They always mentioned I could need a liver transplant, but not anytime soon, sometime in the future, Porter recalled.
But by early December, Porter was admitted into Arden Hill Hospital to have a range of tests done to see what was wrong.
By the end of the week, her doctor called her personally to tell her he was arranging to get her a bed in Westchester.
At that point, she said, she had no idea what was going on. But she soon found out.
She was put on a short list for a liver transplant on a Wednesday. On Friday, they had the liver from a cadaver in the Buffalo area.
Porter went into the operating room at 1 a.m., and by 8:30 a.m. she was out with a piece of another person pumping life into her body.
I feel like a completely different person, she said. I got a Christmas present I wasnt expecting Im so blessed.
Porters got a long road ahead of her. Her immune system is in an extremely dangerous position getting a cold could put her back in critical care at the hospital.
Although she was able to come home from the hospital in time for Christmas, she can only leave the house to go back to Westchester for her frequent appointments with the transplant experts.
She wont be allowed to go back to work until possibly April, leaving her husband to put food on the table, pay their new mortgage, and do all the familys errands.
Porter cant even do many of the things she used to love theyve even told her to stay away from gardening because of the organisms in dirt.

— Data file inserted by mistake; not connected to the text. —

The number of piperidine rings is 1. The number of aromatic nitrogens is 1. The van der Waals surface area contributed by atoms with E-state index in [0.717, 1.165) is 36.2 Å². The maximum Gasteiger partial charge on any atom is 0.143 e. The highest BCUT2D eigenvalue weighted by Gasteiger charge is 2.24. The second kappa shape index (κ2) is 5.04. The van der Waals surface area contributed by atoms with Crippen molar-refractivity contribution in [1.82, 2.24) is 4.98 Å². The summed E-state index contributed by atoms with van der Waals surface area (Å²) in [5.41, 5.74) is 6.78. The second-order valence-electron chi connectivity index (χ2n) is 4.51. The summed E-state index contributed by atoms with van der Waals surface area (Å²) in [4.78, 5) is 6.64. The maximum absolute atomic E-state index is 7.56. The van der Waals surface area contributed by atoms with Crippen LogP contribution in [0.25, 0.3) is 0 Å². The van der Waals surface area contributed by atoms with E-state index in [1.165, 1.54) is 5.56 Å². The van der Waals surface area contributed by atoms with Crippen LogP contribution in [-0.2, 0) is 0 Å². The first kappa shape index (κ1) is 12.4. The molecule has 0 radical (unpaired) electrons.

Im a farm girl how can I not get dirty? she noted.
But Porter is ready to handle anything, she said.
Im alive, I dont care, is her attitude. Im a lot better off than a lot of people.
This morning, I woke up and thanked God for life, she continued. I cant wait to write to that family [whose relatives liver was donated] and say how I cant wait to live life.
Thats how she feels about the drugs shell be on for the rest of her life, and about having to turn over all the kitty litter duties to her husband so cat Cinnamon cant pass on any diseases.
In all, shes keeping her spirits up with laughter and family.
I couldnt have done this without him, she said of husband Jimmy.
And shes gone so far as to name her new liver Marvin Lukes Liver after her doctor and Luke, the patron saint of healing.
If you dont have laughter, life would be crumbling down around you, Porter explained.
And Porter keeps her eyes on Gracie, who she spent time with at Westchester.
Shes an amazing little girl, Porter said. I couldnt imagine what shes going through its hard enough imagining it at 27, but at 5 ...
A fundraiser is being planned to help both families, and the public is being asked to open their hearts to the two DV girls.
There will be a baked ziti dinner at the Delaware Youth Center in Callicoon on Sunday, February 8, from 4 p.m. to 7 p.m. There will also be a raffle with prizes donated by local businesses.
Residents can drop off pans of baked ziti or desserts by 3 p.m. that day at the youth center, or stop by after 4 p.m. to have dinner. The cost will be $7 for adults, $5 for children and free for children under age 5.
The snowdate for the fundraiser is February 15 from 4 p.m. to 7 p.m.
Both families have already expressed their gratitude to their neighbors and friends.
We didnt want to have to ask for help, Jeannie Hillriegel said. But there are a lot of people you meet who are so supportive.
Anything people will do is very appreciated, she added.
For Porter, the outpouring of love and support reminded her of why Callicoon is such a nice place to live.
Its why we live here, she said. Not everyone can say that about the place they live its awesome.
For more information on the two families and the fundraiser, call reporter Jeanne Sager at 887-5200.